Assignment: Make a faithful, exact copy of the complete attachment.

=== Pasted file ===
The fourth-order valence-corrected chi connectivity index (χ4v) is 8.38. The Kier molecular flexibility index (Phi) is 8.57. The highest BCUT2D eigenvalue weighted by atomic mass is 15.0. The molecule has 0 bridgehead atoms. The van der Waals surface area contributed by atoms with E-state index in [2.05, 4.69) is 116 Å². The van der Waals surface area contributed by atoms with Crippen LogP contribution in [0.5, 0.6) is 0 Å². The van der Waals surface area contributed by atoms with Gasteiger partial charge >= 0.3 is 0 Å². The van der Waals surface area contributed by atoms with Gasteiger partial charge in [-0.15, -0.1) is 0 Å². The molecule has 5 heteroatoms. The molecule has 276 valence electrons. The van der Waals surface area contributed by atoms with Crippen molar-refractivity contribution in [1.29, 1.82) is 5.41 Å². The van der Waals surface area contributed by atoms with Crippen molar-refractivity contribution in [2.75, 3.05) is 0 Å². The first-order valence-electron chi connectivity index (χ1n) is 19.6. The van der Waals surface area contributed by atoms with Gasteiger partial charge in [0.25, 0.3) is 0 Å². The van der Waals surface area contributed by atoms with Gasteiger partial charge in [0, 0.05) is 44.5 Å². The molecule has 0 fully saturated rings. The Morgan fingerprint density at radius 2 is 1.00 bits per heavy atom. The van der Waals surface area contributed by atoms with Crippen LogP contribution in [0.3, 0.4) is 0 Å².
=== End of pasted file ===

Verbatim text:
The fourth-order valence-corrected chi connectivity index (χ4v) is 8.38. The Kier molecular flexibility index (Phi) is 8.57. The highest BCUT2D eigenvalue weighted by atomic mass is 15.0. The molecule has 0 bridgehead atoms. The van der Waals surface area contributed by atoms with E-state index in [2.05, 4.69) is 116 Å². The van der Waals surface area contributed by atoms with Crippen LogP contribution in [0.5, 0.6) is 0 Å². The van der Waals surface area contributed by atoms with Gasteiger partial charge >= 0.3 is 0 Å². The van der Waals surface area contributed by atoms with Gasteiger partial charge in [-0.15, -0.1) is 0 Å². The molecule has 5 heteroatoms. The molecule has 276 valence electrons. The van der Waals surface area contributed by atoms with Crippen molar-refractivity contribution in [1.29, 1.82) is 5.41 Å². The van der Waals surface area contributed by atoms with Crippen molar-refractivity contribution in [2.75, 3.05) is 0 Å². The first-order valence-electron chi connectivity index (χ1n) is 19.6. The van der Waals surface area contributed by atoms with Gasteiger partial charge in [0.25, 0.3) is 0 Å². The van der Waals surface area contributed by atoms with Gasteiger partial charge in [0, 0.05) is 44.5 Å². The molecule has 0 fully saturated rings. The Morgan fingerprint density at radius 2 is 1.00 bits per heavy atom. The van der Waals surface area contributed by atoms with Crippen LogP contribution in [0.3, 0.4) is 0 Å².